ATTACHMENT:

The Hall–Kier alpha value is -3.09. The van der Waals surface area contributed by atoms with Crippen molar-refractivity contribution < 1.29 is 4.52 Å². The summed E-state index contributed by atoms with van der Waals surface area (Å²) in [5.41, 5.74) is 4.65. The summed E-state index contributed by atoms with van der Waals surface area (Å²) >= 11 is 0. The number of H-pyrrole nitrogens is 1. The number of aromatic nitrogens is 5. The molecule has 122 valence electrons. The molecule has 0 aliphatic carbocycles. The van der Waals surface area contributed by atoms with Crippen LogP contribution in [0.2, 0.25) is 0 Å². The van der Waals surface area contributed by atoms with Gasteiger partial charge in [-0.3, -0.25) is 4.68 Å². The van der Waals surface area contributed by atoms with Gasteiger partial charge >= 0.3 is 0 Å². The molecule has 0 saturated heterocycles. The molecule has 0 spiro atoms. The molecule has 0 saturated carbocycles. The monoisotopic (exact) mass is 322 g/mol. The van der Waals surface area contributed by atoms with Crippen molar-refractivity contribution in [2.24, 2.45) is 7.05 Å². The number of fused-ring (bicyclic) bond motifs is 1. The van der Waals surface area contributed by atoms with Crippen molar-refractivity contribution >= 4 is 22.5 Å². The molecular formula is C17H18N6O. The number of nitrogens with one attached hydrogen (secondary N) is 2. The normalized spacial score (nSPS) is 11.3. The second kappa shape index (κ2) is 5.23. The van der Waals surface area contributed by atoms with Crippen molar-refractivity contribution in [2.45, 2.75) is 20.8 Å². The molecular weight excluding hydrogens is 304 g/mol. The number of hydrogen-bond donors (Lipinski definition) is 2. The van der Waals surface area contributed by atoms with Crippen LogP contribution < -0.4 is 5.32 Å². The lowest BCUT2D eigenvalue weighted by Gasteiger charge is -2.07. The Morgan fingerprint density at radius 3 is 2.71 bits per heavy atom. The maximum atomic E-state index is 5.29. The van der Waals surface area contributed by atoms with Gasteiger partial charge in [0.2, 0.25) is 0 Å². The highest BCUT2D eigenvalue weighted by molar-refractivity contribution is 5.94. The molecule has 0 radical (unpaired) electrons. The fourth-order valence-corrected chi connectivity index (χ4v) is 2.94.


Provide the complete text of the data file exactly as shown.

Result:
The Hall–Kier alpha value is -3.09. The van der Waals surface area contributed by atoms with Crippen molar-refractivity contribution < 1.29 is 4.52 Å². The summed E-state index contributed by atoms with van der Waals surface area (Å²) in [5.41, 5.74) is 4.65. The summed E-state index contributed by atoms with van der Waals surface area (Å²) >= 11 is 0. The number of H-pyrrole nitrogens is 1. The number of aromatic nitrogens is 5. The molecule has 122 valence electrons. The molecule has 0 aliphatic carbocycles. The van der Waals surface area contributed by atoms with Crippen LogP contribution in [0.2, 0.25) is 0 Å². The van der Waals surface area contributed by atoms with Gasteiger partial charge in [-0.3, -0.25) is 4.68 Å². The van der Waals surface area contributed by atoms with Gasteiger partial charge >= 0.3 is 0 Å². The molecule has 0 saturated heterocycles. The molecule has 0 spiro atoms. The molecule has 0 saturated carbocycles. The monoisotopic (exact) mass is 322 g/mol. The van der Waals surface area contributed by atoms with Crippen molar-refractivity contribution in [2.24, 2.45) is 7.05 Å². The number of fused-ring (bicyclic) bond motifs is 1. The van der Waals surface area contributed by atoms with Crippen molar-refractivity contribution >= 4 is 22.5 Å². The molecular formula is C17H18N6O. The number of nitrogens with one attached hydrogen (secondary N) is 2. The normalized spacial score (nSPS) is 11.3. The second kappa shape index (κ2) is 5.23. The van der Waals surface area contributed by atoms with Crippen molar-refractivity contribution in [2.45, 2.75) is 20.8 Å². The molecular weight excluding hydrogens is 304 g/mol. The number of hydrogen-bond donors (Lipinski definition) is 2. The van der Waals surface area contributed by atoms with Crippen LogP contribution < -0.4 is 5.32 Å². The lowest BCUT2D eigenvalue weighted by Gasteiger charge is -2.07. The Morgan fingerprint density at radius 3 is 2.71 bits per heavy atom. The maximum atomic E-state index is 5.29. The van der Waals surface area contributed by atoms with Gasteiger partial charge in [0.2, 0.25) is 0 Å². The highest BCUT2D eigenvalue weighted by molar-refractivity contribution is 5.94. The molecule has 0 radical (unpaired) electrons. The fourth-order valence-corrected chi connectivity index (χ4v) is 2.94.